We talked about the Hudson crash because the outcome was unexpected. Ã‚Â It challenged the above schemas, and forced us to think about what was happening, and talk about it.
Now this doesn’t ALWAYS work, and the disruption still has to appeal to ideals about the brand/person/idea that we believe to be true, or that could be true. Ã‚Â For example, Las Vegas a few years ago tried to rebrand itself as being family-friendly. Ã‚Â That’s disruptive, but since the message wasn’t consistent with what people believe to be true about Las Vegas, it didn’t register. Ã‚Â Another example was Diet Coke offering a version with vitamins. Ã‚Â This was also disruptive, but didn’t work because people don’t consider Diet Coke to be a healthy drink, and don’t buy it for health reasons.
As Steve explained, the disruption has to be “faithful to the foundational truths” of the brand in order to be effective.
So how can your business create something disruptive? Ã‚Â Steve gives us the blueprint:
1 – Figure out what the foundational truth of your business/brand is. Don’t know? Ã‚Â Ask your customers.
2 – Ask yourself what schemas are already at play? What do customers already think about you and your brand? Ã‚Â What are their preconceived notions about you?
3 – What would disrupt those schemas? What would make people stop, think, and talk about you?
4 – Are their ‘blends’ that would make sense? Can you play existing schemas about your brand off each other?
So how do you get started? Steve says you listen to your customers, be open to schemas other than your own, and test and verify your results.
At this point Steve took some questions, and one point he made that I wanted to highlight was this: Ã‚Â Companies have to learn to let negative comments happen. Ã‚Â This is one of the biggest worry points that companies have about social media. Ã‚Â It’s a completely pointless worry for a couple of reasons:
1 – Negative comments are going to happen and you can’t stop them. Ã‚Â In fact, if you TRY to stop them, that’s usually the quickest way to get MORE of them. Ã‚Â Steve gave the example of Greenpeace making a clever video that parodied a Kit Kat ad by trying to make the point that Nestle is killingÃ‚Â orangutans by clearing out forests to make the palm oil that goes into their candy bars. Ã‚Â The video didn’t go viral until Nestle stepped in and threatened to sue Greenpeace for violating their trademark. Ã‚Â THAT got everyone’s attention.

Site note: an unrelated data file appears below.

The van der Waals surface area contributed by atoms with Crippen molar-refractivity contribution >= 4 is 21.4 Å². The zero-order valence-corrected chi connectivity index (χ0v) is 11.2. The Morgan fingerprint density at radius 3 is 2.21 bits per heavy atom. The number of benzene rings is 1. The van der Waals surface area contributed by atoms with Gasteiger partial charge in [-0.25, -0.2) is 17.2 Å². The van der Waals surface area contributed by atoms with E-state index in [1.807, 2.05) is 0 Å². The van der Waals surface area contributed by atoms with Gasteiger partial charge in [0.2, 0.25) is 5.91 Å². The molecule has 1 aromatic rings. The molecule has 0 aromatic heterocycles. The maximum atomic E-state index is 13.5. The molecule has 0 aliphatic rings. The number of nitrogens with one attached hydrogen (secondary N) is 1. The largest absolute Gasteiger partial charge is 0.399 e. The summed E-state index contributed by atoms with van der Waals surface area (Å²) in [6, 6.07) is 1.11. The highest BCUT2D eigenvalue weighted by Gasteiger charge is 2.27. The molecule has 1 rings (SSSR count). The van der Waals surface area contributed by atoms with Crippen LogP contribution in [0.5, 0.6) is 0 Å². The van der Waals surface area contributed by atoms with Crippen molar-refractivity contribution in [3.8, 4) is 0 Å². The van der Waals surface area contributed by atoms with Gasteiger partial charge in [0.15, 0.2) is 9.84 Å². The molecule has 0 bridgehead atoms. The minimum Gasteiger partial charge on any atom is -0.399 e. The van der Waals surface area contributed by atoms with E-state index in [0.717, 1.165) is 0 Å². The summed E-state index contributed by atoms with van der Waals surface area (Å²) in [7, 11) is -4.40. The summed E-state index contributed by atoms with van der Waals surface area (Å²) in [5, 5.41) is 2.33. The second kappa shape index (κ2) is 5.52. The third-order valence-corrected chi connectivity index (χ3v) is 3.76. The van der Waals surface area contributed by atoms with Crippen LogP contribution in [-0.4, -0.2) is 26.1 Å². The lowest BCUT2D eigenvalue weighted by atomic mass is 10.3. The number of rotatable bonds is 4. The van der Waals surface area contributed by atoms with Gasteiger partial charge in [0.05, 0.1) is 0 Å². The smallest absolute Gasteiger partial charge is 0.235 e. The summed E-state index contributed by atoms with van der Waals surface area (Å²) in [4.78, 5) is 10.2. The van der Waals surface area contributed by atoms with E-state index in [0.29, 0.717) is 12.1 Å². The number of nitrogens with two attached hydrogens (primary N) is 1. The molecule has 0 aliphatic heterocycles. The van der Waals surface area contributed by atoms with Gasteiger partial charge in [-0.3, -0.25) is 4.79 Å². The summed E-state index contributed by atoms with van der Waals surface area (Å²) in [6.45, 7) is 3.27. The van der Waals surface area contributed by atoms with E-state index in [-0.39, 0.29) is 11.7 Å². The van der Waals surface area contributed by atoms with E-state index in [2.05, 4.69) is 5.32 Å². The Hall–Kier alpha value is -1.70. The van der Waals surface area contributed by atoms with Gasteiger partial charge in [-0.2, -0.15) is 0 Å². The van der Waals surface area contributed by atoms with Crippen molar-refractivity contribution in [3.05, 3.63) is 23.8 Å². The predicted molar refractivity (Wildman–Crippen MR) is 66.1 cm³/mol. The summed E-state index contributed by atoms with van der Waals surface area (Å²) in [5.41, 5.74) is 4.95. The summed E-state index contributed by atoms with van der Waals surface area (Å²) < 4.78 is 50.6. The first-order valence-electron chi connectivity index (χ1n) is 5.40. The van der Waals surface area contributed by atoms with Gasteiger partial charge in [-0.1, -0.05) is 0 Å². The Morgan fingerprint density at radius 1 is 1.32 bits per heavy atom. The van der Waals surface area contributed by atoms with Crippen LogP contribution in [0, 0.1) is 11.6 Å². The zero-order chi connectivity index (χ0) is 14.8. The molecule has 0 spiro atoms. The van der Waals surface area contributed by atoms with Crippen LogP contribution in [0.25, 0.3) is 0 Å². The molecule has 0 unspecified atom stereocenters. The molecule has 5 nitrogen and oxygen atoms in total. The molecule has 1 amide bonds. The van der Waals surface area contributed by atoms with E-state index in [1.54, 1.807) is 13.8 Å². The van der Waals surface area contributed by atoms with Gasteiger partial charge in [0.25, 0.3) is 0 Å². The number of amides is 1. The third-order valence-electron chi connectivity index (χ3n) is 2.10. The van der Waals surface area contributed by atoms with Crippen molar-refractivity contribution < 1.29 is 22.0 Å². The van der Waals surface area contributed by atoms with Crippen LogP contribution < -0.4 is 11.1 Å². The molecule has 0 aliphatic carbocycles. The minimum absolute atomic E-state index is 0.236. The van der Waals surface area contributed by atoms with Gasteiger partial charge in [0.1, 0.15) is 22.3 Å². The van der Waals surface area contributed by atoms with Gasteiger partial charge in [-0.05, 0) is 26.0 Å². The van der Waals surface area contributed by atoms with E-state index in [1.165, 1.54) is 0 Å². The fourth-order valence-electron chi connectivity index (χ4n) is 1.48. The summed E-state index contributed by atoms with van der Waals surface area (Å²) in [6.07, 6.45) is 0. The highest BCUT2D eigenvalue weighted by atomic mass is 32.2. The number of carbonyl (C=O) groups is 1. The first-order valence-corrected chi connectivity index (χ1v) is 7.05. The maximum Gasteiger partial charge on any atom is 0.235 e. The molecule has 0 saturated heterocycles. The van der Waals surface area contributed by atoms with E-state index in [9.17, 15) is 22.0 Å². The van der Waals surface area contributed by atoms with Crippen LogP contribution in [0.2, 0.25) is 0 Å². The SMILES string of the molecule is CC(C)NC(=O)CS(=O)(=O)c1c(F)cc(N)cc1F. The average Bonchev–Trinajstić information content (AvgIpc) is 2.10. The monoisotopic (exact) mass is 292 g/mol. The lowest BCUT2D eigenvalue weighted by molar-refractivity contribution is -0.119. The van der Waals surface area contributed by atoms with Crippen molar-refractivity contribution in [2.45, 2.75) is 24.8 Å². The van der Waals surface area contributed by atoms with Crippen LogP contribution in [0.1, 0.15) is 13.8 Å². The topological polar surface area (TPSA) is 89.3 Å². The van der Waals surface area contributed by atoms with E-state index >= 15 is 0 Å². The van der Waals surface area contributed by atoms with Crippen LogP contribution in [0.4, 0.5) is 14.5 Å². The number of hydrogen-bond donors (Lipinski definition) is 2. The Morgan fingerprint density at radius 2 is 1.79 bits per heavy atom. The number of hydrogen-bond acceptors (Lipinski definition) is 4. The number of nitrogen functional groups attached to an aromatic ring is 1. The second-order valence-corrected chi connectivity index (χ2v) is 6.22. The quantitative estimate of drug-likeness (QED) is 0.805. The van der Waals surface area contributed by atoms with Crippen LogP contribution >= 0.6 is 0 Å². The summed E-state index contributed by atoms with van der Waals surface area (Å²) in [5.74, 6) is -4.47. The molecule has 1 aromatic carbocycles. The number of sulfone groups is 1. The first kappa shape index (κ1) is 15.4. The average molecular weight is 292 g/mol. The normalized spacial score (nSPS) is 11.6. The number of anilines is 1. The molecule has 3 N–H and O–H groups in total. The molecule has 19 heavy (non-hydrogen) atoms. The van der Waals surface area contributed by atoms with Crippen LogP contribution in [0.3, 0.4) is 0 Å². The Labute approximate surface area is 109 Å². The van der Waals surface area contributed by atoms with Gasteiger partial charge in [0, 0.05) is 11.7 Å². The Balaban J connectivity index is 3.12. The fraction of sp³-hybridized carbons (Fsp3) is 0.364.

2 – Negative comments can often be a GOOD thing. One of the most passionate advocates for your brand can be a detractor that you’ve converted into an evangelist. Ã‚Â If your customers go to a blog or your Facebook page to complain about you, it’s normally because they want you to pay attention to them. Ã‚Â They’ve likely got a problem that they need solved, and they’ve also likely tried calling you, emailing you, and there problem is still there. Ã‚Â They just want you to pay attention to them and HELP them. Ã‚Â If you’ll do this, respect them, LISTEN, and help them solve their problem, then MOST times you’ll flip that negative comment into a positive endorsement. Ã‚Â Food for thought.
And speaking of food, by now we were heading to lunch, and after an incredible morning of learning from Steve and Geno, we still had a great session from Max Lenderman on tap. Ã‚Â Let’s meet back here next time and talk about it then. Ã‚Â Deal?”
Thanks again to Mack for recapping Steve’s amazing talk. IF you get a chance to see Steve in person. DO it. Here are a few more pictures from the day and the opening which I thought you might enjoy. Stay tuned for even more as Mack finishes up on Monday with the last post from the event. Happy Friday! Do something remarkable with this day.